If nothing else, Counter Culture is a clever solution to the transitional state that the New Museum—along with most museums—is in: it is an effort to find a middle ground between the new $20 admission at MoMA and the Star Wars exhibit at the Brooklyn Museum. Awaiting the construction of their new space on the Bowery, to be completed in 2006, the New Museum attempts with Counter Culture to provide an exchange between the neighborhood and museumgoers by setting up a collection of "interventions" within a two-block radius of where the new New Museum will be. Each of the seven artists in the show used an existing institution as a base for their piece, making the viewer’s interaction with the non-museum public vital to the experience of the show. However, in setting up this relationship, it was a lopsided exchange from the outset.
"Can You Hear Me" by Julianne Swartz announces the show with it’s striking form and clear motive. Its bright yellow piping runs from the street into the second floor lobby of the Sunshine Hotel and literally shoves "exchange with the locals" down your throat. The viewer shouts into the piping (something that a wide tube at eye level just begs for) and the residents can communicate back if they are so inclined. In Marion Wilson’s "This Store Too" the artist pushes a cart around a few days a week selling works that she made with objects donated from homeless people from the Bowery Mission, as stated in the press release, to "provide an opportunity for needy people to participate in commercial exchange."
Though the intentions of the show are noble, the result is something of a failure. While the museumgoer thinks it is a witty concept to be able to communicate with "the people" through a tube, is the person on the other end really having the same intellectual experience? And, conceptually, it may be a nice idea to show how a homeless person can make riches out of rags, but would it really be as easy for a homeless person to sell these works as it is for an artist in a museum exhibit?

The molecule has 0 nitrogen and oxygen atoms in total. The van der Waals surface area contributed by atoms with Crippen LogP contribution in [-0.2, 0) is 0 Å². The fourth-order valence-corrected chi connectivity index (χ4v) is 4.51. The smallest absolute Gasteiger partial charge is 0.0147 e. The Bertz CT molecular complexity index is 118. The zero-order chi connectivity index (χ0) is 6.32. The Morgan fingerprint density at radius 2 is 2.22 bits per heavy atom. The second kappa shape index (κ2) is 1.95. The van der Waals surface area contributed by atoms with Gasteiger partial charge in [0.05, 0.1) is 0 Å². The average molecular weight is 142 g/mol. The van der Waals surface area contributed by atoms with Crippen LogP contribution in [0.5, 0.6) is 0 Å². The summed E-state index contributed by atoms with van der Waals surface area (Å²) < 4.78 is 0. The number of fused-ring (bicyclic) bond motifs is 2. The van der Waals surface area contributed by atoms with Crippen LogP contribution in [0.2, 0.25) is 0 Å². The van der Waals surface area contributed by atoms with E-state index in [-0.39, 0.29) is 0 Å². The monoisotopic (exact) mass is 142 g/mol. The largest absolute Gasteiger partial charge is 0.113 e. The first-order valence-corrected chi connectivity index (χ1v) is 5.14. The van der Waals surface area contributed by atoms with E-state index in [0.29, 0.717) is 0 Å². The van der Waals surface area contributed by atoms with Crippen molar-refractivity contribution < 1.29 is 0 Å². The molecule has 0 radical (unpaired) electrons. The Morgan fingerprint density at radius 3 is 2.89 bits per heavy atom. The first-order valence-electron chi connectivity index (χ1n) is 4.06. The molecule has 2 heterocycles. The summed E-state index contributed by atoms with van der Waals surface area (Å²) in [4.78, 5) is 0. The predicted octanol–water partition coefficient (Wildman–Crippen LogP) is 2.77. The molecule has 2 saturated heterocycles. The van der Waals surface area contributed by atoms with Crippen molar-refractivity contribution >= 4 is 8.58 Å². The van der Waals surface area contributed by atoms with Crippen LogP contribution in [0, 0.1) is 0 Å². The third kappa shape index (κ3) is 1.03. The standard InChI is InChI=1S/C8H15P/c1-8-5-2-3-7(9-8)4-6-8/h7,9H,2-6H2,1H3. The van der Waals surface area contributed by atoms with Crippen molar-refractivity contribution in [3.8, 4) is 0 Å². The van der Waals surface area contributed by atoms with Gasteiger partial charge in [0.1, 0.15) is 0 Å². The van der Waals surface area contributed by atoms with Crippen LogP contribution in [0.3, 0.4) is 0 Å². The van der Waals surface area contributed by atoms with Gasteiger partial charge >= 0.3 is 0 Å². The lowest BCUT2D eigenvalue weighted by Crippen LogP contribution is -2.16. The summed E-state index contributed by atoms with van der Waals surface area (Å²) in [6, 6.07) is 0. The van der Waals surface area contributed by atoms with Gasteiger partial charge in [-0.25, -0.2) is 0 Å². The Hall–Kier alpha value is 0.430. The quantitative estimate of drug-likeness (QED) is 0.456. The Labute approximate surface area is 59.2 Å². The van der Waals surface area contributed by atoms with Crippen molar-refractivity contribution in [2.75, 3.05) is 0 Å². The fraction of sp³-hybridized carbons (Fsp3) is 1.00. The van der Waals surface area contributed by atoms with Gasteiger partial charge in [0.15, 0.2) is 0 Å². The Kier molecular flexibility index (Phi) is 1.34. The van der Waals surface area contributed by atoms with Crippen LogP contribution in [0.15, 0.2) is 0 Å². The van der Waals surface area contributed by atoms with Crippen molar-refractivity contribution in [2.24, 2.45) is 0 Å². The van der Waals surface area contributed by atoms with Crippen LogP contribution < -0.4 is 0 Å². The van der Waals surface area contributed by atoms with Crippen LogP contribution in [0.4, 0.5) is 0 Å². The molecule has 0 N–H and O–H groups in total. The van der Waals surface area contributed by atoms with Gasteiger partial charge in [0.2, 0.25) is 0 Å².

In the midst of the overall feeling of the show there were some pieces that manage to negotiate this difficult territory with positive results. "Secret Places" by the Queens based collective Flux Factory requires a very covert type of exchange by asking you to go into Bowery Martial Arts store and relay a secret password to the man sitting behind the counter. You are then lead into the back stockroom of the store to find a makeshift control center where you receive your secret mission. The use of humor along with the idea of infiltration worked to turn the show’s theme around on itself.
Jean Shin’s "Wishing Well" infuses the usually mundane industrial sinks that are ubiquitous along the Bowery sidewalks with a surprising beauty by welding several of them together. Shin’s use of materials shows consideration and respect for the surrounding area as opposed to the negative feeling of infiltration that brings forth the division between the museum and the public in a somewhat unequal exchange.